) are used to horrific injury – they will happily take bites out of each other when hungry. It’s all part of life for an animal that can regenerate its entire body. H.miamia
can regrow its tail, its muscles, even its brain. In fact, if you chopped it to bits, new worms would grow from the pieces. Here researchers use genomic engineering to make its embryonic stem cells transgenic
– introducing genes that produce green and red fluorescent proteins and highlighting different tissues in the developing worm. Under a confocal microscope
, researchers spot growing muscle acting as a sort of scaffold for the developing skin (red) to crawl up. With these techniques in hand, one next step is to investigate how the worm regenerates completely – perhaps finding similarities in human stem cells that could be guided to heal wounds.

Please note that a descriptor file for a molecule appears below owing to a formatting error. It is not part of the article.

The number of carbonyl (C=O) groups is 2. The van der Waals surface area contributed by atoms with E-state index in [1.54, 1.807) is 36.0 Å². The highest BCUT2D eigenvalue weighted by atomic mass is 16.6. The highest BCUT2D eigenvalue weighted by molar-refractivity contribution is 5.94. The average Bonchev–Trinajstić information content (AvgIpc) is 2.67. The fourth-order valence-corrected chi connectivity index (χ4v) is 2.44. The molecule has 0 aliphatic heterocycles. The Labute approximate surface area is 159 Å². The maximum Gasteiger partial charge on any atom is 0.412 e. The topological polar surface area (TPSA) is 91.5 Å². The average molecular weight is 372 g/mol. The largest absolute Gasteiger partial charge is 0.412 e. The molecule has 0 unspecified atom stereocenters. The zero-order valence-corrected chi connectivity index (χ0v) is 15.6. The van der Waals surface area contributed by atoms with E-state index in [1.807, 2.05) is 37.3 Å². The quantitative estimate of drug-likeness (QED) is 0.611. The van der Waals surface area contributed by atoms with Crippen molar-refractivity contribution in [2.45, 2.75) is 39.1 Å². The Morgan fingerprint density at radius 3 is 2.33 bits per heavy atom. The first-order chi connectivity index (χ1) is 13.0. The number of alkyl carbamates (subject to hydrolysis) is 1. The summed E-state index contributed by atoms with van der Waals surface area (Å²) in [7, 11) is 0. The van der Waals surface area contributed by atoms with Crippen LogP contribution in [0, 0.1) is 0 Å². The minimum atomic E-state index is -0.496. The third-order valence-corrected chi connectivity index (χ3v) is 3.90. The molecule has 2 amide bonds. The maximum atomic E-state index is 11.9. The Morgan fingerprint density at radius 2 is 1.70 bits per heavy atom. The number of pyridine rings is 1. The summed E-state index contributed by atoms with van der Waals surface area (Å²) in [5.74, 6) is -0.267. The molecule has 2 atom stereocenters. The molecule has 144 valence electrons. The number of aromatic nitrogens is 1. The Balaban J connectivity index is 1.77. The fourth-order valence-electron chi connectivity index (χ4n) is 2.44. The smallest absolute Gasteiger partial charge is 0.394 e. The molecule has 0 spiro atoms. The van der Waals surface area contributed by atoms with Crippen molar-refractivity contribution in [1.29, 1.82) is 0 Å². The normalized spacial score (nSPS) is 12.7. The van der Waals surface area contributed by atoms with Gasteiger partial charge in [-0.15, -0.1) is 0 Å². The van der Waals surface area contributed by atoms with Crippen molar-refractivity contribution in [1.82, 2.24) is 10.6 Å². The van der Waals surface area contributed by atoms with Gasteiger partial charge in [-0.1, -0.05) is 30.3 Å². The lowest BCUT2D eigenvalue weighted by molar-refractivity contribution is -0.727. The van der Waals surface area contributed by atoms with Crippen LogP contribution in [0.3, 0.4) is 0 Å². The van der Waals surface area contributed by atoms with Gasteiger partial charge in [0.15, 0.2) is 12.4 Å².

Written by John Ankers
A former researcher in systems biology, John is now an online biology tutor and professional coach supporting the wellbeing of scientists and NHS professionals. He's writing, too, of course.